This is a draft.. I never finished it.. but i’m tired of working on it so it goes up as is.
This past fall NYC DOE officially announced their participation in College Board’s SAT School Day program. This program had been quietly piloted in 40 schools in March of 2015, is being expanded to 90ish schools in spring of 2016, until it finally encompasses all of the approximately 496 NYC public high schools in 2017. Naturally, being the eduprenerd (educator + entrepreneur + nerd) and test prep wonk that I am, this rekindled my interest in the SAT School Day Program and sparked the following analysis of its implications, benefits, and drawbacks.
Over the past 40 years, the representation of black and Hispanic students in New York City’s top performing high schools has declined sharply and calls for action have become increasingly loud. These calls hit a high note in 2012 when the NAACP filed a legal complaint against the city and reached a crescendo in 2013 when then mayoral candidate Bill de Blasio made bringing change to the Specialized High School Admissions Test (SHSAT) and the specialized high school admissions process the center point of his education platform. As mayor, Mr. de Blasio has continued to point to “expensive test preparation” (or rather the lack of it in certain communities) as a key contributor to the disparity in access to the city’s elite high schools. Unfortunately, when the mayor (and many politicians and educational leaders) discuss test preparation they far too often neglect to actually define what “test preparation” is, who uses it, and what impact it actually has.
As we approach September in NY, I enter that special time of year affectionately know as “fall hell”, when parents of students in every transition grade realize that admission testing is looming and they need to figure it out. Parents of 11th and 12th graders have to think about SAT and FAFSA, parents of 7th and 8th graders are thinking about the ISEE, SSAT, SHSAT, TACHS, COOP, and/or HSPT, parents of 4th and 5th graders are thinking about the SSAT, ISEE and/or Hunter High School exam. This time of year can clearly bring lots of stress and confusion.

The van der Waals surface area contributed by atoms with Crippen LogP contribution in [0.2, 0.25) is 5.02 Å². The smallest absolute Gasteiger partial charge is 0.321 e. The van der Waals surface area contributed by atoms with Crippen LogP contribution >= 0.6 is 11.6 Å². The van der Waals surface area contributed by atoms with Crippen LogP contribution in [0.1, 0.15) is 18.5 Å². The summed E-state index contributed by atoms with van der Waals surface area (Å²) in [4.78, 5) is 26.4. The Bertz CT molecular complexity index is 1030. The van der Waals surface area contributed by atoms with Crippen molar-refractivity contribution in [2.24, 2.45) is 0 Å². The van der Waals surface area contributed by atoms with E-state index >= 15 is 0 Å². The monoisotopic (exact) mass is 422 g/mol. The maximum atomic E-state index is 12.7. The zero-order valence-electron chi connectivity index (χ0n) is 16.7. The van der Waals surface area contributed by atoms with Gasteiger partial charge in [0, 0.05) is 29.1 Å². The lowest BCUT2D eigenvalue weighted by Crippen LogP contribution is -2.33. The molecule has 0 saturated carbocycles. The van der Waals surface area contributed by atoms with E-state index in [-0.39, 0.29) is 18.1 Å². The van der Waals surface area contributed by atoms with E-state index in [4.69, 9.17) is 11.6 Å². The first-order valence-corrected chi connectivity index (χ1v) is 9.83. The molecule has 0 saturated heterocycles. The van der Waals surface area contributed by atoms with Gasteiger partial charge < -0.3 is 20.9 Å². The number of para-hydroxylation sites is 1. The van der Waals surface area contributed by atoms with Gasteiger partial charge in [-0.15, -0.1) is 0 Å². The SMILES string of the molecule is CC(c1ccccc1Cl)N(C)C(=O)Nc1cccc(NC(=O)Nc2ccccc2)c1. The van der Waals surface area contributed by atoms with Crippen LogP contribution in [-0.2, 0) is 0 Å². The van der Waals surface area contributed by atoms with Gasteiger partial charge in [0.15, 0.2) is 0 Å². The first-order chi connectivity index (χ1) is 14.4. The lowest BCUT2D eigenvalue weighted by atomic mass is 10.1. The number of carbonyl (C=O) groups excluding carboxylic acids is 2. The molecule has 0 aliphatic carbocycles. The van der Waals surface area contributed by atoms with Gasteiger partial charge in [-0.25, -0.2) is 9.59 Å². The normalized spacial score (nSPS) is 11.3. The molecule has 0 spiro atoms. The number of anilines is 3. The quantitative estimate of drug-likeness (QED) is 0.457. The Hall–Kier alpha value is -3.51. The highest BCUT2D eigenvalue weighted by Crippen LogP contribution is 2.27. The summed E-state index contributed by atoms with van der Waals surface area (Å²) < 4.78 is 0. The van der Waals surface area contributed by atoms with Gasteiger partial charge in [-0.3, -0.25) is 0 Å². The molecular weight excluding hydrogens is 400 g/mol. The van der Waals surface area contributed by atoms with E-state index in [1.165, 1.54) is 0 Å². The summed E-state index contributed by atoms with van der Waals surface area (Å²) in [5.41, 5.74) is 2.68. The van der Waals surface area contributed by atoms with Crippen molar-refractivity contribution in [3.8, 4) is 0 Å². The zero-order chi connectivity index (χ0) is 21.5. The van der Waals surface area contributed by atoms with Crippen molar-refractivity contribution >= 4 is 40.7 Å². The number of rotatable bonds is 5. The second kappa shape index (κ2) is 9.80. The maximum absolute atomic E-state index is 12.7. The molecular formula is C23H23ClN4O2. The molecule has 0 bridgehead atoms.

In this post, I’ll take on the SHSAT and give a little insight into what makes it what it is. Let’s go…
Are New York City’s teachers as smart as their students? John Sexton, the ex-president of New York University, thinks not. During a talk he gave on the future of American universities at the Library of Congress last week, he claimed that in the past five years, New York City public schools have been hiring “teachers that have lower SAT scores than the students you are graduating. That’s a ticket for failure, because you’re hiring from the bottom half of the existing class.”
In a year with a mis-timed SAT (leading to 2 sections not counting), cheating scandals, delayed PSAT results, incessant marketing of a practice tool as the solution to societal inequity and educational injustice, and fights between SAT and ACT, it’s easy to understand why the one of the few positive changes that came with the revised SAT would have been largely overlooked and unmentioned. This past January, College Board completely revamped the way it delivered scores to schools. The organization that owns and is responsible for designing the SAT not only revamped its test (for the first time since 2005) but also revamped its reporting portal for school counselors for the first time since the dark ages. The new school reporting portal changes should provide significant benefit to schools and teachers around the country. Continue reading College Board SAT Educator Reporting Panel – Amazing, useful, needed